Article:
The Green Busker - Chapter Eleven

Things we must do (1st diary)
New Clear Winter (May, 1996)
Tortoise and Hare Guide
Tortoise 1
Death of Lone Wolf (Part 1)
Death of Lone Wolf (Part 2)
Monster in New York
Green Busker 7
Green Busker 9
Green Busker 11
Green Busker 12


Chapter 10
Char thanked me in the morning for the previous night's rescue and our attachment grew ever more closer.  But now I was worried about her safety.
The riddle that was Char became a dominant, obsessive force in my life.
Meanwhile, in keeping with my marital experience, discussion between partners on sex or bodily function was akin to discussion on what to buy at the shops.... or any other mundane matter. Lewdness and toilet humour bridge cultures far more readily than actual matter of fact directness - as though speaking of the weather, with no intent toward lewdness. Sex can be an incredibly technical matter.
Char was my girlfriend, so the matter of sexual intention needed to be worked out. When I played 'Are you out there' to her once she said, "It's a nice way of putting it!"
I suspected Char did not have much experience that would commend sex to her. I suspected she would see sex as something a woman gives and a man gets. I am entirely against that idea. There is a world of difference between getting laid and making love.
Char and Pierre seemed to be from a Catholic background, even though they may not place much importance on religion. So imagine that morning as Char and I were in her room, with Pierre standing not so far away in the other room...
"I want to make love with you, Char," said I, " but only when I am sure you are ready and willing... and I want you to be sober and certain you want to make love too."
Char stared back with a half smile - mouth somewhat open and I think she was probably overcome by astonishment.
But that was the key to Char/Brian. We were always able to surprise each other... and our carefully thought out plans for dealing with each other were flummoxed by this. It made for the most perplexing, fascinating relationship experience I have ever had. In fact, it was hard to know whether I WAS in relationship, or not. It was a case of one day at a time. The whole thing seemed crazy and impossible, but that was what made it glorious and soul lifting.
A few days later I had arranged to call on her, but she had left a note asking me to find her on the Conscience. I found her sitting on the foot high wall that formed a tributary square before the frozen, benevolent stance of Hendrik. She was sitting with a friend named Bart and they were sharing a bottle of wine.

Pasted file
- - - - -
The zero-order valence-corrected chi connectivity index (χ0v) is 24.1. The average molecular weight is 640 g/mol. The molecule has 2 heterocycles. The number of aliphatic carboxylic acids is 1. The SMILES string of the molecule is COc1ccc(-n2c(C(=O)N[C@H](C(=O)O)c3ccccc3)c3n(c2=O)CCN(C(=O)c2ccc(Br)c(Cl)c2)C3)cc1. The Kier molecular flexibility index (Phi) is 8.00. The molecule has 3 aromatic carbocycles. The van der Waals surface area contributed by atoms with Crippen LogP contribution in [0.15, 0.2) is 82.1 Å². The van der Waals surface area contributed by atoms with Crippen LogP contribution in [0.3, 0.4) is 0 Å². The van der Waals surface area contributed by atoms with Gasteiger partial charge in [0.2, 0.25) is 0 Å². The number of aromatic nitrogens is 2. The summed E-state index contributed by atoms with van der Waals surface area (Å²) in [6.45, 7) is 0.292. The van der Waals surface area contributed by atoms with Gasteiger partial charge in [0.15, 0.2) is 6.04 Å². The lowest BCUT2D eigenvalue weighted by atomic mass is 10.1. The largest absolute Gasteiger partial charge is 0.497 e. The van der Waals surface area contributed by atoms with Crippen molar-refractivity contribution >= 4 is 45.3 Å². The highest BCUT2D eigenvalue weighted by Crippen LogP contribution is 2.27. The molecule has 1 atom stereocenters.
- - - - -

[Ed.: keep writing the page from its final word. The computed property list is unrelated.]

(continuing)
I had taken on the mantle of crusading knight... and I was looking for potential dragons. For some reason Char had been overdosing and she had to be getting drugs from somewhere. So her friends tended to fall under my private suspicion. I held a strong belief that there were light and dark forces involved in the battle for Char. If I was working avidly for the light then there had to be someone working avidly for the dark.
Char's life was in danger. Something within me believed her death would have a dire effect on some future possibility. I have never had a reason to adjust or dismiss that intuition.
I drank a little of the wine, but declined the joint Bart offered. Not because I disapprove of smoking joints. It is nice, occasionally, to smoke a joint when one is offered. But I have never bothered actually buying the stuff. Anyhow, at that time it was important that I stand aside from the side of life Char allocated to taking drugs, or thinking of them.
It was very quick. Char's face glazed... and she began to slouch... keeling over off the wall. It was fortunate, I reflected, that I was there to catch her.
She may have badly hurt herself on the concrete awaiting her fall. I placed my back against the wall and held Char's torso across my lap.
Perhaps fazed, Bart excused himself and departed elsewhere. Perhaps he thought we'd be best left alone. If so, he was right.
Char was completely out for the count. It would be impossible to attempt to get her home. As a dead weight she would be too heavy to carry... and she would be too insensible to co-operate in any way in aided walking.
Her breathing was normal. She was not in distress
So I sat in that Holy square.... holding her...looking down lovingly on her peaceful, sleeping face. Through the passing of hours the heat of the evening turned to the cool of the night. I stayed in the same position... keeping her warm...though I shivered often in the night chill. I had to wait for
her to revive before I could get her home.